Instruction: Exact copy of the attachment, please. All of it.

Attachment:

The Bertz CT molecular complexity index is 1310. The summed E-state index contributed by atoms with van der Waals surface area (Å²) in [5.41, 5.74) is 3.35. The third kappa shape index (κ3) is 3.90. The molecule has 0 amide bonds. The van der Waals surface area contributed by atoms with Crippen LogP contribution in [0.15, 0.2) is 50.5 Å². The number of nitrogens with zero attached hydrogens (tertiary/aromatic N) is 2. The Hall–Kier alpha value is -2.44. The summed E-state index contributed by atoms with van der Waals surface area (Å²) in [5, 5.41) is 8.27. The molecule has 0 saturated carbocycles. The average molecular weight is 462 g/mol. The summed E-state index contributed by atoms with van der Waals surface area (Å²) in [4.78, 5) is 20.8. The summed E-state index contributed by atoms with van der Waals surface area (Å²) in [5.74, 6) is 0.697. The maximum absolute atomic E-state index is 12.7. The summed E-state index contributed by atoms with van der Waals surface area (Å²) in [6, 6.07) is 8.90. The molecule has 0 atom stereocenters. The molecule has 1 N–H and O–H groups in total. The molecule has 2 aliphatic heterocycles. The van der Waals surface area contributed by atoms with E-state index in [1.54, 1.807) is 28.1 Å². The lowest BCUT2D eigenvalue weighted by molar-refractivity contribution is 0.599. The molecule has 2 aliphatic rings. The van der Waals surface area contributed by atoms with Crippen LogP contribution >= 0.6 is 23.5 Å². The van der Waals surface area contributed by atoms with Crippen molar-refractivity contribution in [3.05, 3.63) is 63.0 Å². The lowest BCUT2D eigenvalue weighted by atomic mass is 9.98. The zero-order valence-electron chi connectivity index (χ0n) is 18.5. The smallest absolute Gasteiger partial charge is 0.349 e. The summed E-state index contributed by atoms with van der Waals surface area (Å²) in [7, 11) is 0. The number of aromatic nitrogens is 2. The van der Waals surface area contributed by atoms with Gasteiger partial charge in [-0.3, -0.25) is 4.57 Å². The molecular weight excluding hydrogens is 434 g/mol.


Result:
The Bertz CT molecular complexity index is 1310. The summed E-state index contributed by atoms with van der Waals surface area (Å²) in [5.41, 5.74) is 3.35. The third kappa shape index (κ3) is 3.90. The molecule has 0 amide bonds. The van der Waals surface area contributed by atoms with Crippen LogP contribution in [0.15, 0.2) is 50.5 Å². The number of nitrogens with zero attached hydrogens (tertiary/aromatic N) is 2. The Hall–Kier alpha value is -2.44. The summed E-state index contributed by atoms with van der Waals surface area (Å²) in [5, 5.41) is 8.27. The molecule has 0 saturated carbocycles. The average molecular weight is 462 g/mol. The summed E-state index contributed by atoms with van der Waals surface area (Å²) in [4.78, 5) is 20.8. The summed E-state index contributed by atoms with van der Waals surface area (Å²) in [5.74, 6) is 0.697. The maximum absolute atomic E-state index is 12.7. The summed E-state index contributed by atoms with van der Waals surface area (Å²) in [6, 6.07) is 8.90. The molecule has 0 atom stereocenters. The molecule has 1 N–H and O–H groups in total. The molecule has 2 aliphatic heterocycles. The van der Waals surface area contributed by atoms with E-state index in [1.54, 1.807) is 28.1 Å². The lowest BCUT2D eigenvalue weighted by molar-refractivity contribution is 0.599. The molecule has 2 aliphatic rings. The van der Waals surface area contributed by atoms with Crippen LogP contribution >= 0.6 is 23.5 Å². The van der Waals surface area contributed by atoms with Crippen molar-refractivity contribution in [3.05, 3.63) is 63.0 Å². The lowest BCUT2D eigenvalue weighted by atomic mass is 9.98. The zero-order valence-electron chi connectivity index (χ0n) is 18.5. The smallest absolute Gasteiger partial charge is 0.349 e. The summed E-state index contributed by atoms with van der Waals surface area (Å²) in [7, 11) is 0. The number of aromatic nitrogens is 2. The van der Waals surface area contributed by atoms with Gasteiger partial charge in [-0.3, -0.25) is 4.57 Å². The molecular weight excluding hydrogens is 434 g/mol.